Recording Strings Without Breaking The Bank

RRecording strings remotely and using overdub teams is a great alternative to using virtual instruments or hiring large sections. By recording remotely, you are able to save time and money, while even managing to achieve a greater product.


For starters, many of the expenses related to studio time, players, copyists, and engineers can be drastically cut, or even eliminated when using remote players. Logistics and administration are decreased and you’ll save by utilizing remote recording and overdubbing when it comes to recording larger string, brass, or vocal ensembles.

Second, since you don’t need to be present during a session, and you don’t need to slave over the mock up, a lot of time can be saved. In addition to saving time on production end, the turnaround time can be quickened. Since musicians are recording remotely, they can start to record as soon as they’re given their pieces.

Third, recording a large ensemble in one room can start to get really messy in post production. By overdubbing ensembles, you have control over each .WAV file and can avoid problems that stem from bleed.

Common problems with recording strings and some tips to avoid them


  1. Use multiple instruments, varied mic/player placements, different microphones, ask players to make very subtle variations in articulation, vibrato, etc.
  2. The “1 then 3” rule – With instruments in tenor range or higher (violins, flutes, singers, trumpet, etc.), doubling may result in phasing issues. Make sure to at least TRIPLE each voice to avoid phasing, or simply settle for one voice.

Less is more: Since you have total separation and control in post, you can use panning to create a bigger sounding ensemble with less tracks than it would take recording an ensemble in one room. Often overdubbing 27 strings can achieve a fullness that’s comparable to recording a 40-piece section live.

Score Preparation/Instructions for recording strings

  1. Review charts to make sure notes/articulations are accurate.
  2. Send a reference that shows the sound/vibe you’re looking to achieve.
  3. Speak with the player(s) and describe your vision of the track. Just like working with players in a studio, it’s paramount that everyone’s on the same page and understands your intention.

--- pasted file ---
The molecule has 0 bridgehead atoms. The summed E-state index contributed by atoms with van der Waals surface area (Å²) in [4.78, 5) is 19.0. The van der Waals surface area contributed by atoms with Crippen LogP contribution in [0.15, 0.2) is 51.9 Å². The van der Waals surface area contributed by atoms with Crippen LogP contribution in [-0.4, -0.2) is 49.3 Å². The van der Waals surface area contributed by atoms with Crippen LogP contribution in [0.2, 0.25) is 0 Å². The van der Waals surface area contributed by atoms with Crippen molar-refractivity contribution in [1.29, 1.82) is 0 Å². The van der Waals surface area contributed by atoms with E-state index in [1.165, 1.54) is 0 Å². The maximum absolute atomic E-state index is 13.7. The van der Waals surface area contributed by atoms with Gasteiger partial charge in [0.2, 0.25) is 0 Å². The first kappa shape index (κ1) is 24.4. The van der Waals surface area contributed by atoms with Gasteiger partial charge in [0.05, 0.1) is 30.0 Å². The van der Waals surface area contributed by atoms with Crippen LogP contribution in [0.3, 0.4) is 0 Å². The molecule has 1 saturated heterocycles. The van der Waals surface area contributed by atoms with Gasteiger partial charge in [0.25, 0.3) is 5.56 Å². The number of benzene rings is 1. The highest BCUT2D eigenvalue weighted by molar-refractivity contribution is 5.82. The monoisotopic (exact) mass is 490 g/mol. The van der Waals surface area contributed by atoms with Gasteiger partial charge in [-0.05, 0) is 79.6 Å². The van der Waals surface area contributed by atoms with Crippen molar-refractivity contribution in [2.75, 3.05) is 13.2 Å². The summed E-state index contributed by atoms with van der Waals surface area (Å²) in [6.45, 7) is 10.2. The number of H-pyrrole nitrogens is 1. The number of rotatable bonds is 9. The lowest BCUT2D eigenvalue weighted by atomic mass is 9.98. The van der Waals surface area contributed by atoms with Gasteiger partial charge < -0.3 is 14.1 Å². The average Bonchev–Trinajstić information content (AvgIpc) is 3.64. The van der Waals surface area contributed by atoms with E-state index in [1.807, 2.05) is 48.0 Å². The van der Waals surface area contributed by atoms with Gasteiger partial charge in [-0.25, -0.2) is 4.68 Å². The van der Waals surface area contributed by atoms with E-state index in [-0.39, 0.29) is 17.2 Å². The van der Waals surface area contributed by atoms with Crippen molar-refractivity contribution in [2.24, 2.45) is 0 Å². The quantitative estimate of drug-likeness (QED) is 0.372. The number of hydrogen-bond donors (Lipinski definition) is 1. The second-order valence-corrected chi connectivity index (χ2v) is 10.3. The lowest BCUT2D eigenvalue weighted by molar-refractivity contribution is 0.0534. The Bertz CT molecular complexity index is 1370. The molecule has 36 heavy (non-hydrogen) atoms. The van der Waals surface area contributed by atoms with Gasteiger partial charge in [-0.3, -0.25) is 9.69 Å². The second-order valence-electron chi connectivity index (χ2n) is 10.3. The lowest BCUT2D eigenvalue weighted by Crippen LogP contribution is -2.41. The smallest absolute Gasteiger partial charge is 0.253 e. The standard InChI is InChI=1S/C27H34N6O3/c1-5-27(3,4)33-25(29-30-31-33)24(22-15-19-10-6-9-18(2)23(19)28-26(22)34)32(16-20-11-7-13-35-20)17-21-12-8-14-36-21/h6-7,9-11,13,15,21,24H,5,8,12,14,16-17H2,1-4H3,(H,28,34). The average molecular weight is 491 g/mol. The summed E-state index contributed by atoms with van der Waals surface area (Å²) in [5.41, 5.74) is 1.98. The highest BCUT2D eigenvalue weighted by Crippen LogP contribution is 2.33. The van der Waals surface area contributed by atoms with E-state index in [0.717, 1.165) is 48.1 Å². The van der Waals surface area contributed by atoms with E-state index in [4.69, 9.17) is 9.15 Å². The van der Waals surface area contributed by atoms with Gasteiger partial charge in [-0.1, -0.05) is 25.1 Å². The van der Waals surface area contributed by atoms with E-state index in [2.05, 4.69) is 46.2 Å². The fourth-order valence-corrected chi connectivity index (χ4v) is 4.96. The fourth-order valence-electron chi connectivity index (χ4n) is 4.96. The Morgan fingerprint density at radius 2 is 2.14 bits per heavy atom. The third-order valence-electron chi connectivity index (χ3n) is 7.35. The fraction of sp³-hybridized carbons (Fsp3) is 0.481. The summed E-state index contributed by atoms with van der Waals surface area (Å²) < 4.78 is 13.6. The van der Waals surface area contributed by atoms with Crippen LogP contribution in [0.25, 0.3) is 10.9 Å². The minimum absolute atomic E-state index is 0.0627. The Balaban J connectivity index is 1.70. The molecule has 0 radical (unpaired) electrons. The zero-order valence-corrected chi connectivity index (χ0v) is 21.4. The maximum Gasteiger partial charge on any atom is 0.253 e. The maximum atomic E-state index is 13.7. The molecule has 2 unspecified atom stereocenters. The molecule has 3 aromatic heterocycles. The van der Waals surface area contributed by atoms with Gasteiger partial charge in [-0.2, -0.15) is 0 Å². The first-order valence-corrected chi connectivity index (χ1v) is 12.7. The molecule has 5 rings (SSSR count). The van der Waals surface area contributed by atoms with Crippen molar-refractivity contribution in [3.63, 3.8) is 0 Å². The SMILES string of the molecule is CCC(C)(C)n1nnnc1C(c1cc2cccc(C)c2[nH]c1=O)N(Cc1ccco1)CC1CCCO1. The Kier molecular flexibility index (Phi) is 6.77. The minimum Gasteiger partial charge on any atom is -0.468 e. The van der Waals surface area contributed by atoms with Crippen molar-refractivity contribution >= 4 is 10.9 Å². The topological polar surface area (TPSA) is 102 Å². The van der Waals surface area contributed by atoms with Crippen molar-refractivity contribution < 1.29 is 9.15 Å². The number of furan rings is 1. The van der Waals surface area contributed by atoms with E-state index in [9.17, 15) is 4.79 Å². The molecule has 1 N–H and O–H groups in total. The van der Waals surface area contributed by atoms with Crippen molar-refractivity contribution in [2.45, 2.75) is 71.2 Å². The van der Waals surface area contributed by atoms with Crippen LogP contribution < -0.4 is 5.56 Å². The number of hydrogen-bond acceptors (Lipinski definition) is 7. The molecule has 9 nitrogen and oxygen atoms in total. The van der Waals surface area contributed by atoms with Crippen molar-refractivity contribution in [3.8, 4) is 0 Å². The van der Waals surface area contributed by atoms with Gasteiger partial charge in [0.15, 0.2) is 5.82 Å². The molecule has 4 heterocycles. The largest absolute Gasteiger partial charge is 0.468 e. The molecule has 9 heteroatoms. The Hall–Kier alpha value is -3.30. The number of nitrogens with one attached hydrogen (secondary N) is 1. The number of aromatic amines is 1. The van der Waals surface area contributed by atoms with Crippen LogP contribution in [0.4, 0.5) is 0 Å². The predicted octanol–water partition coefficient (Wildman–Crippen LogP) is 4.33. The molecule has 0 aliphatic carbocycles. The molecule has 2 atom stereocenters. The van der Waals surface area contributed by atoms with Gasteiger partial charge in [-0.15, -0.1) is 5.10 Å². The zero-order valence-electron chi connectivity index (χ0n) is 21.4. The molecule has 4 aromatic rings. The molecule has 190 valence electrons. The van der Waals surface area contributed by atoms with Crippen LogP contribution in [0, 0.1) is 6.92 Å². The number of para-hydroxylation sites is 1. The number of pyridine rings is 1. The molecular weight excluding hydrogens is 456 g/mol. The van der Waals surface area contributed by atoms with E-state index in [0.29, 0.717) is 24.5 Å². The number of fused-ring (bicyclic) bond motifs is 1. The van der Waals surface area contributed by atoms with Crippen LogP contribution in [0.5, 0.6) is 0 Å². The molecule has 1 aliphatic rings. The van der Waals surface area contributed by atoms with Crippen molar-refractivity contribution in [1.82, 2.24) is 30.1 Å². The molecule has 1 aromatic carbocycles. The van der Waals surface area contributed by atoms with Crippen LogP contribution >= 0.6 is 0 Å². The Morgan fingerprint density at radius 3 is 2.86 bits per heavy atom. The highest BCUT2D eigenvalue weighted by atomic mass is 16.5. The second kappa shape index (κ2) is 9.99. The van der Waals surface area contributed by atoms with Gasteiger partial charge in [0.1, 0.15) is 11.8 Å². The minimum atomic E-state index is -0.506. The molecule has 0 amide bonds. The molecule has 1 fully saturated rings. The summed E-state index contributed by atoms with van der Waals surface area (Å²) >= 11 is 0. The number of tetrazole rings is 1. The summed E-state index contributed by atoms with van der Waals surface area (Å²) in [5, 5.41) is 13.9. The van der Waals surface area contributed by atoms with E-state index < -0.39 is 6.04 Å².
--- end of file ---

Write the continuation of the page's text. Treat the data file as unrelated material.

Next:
4. If the goal is to blend existing MIDI strings with live performances, make sure the click track matches the MIDI files. In our experience, many samples tend to fall slightly behind the click.
  5. If you don’t have charts, ask if players can transcribe from your audio or MIDI.

Delegate the string arrangement: This can save time, especially if you’re clear about your vision. Hire improvisers who can convey the vibe without a chart when appropriate.

  1. Record a scratch voice-over track with specific notes spoken in real time. You can even sing melodies.
  2. Send references that convey examples of techniques you would like to have included in the arrangement.
  3. Be clear about where and when you’re hearing the entrance/exits of the strings, horns, choir, etc.

Our team at Christian Howes String Recording helps composers and producers around the world save time, money, and hassles while augmenting their work. We provide orchestral sections as well as small ensembles and solo work in all styles, including tracking, arranging, as well as full production needs. Feel free to check out some of our work samples here and call or email us for a quote related to your project. You’ll be surprised at how affordable it can be to add strings. Why fuss with virtual instruments?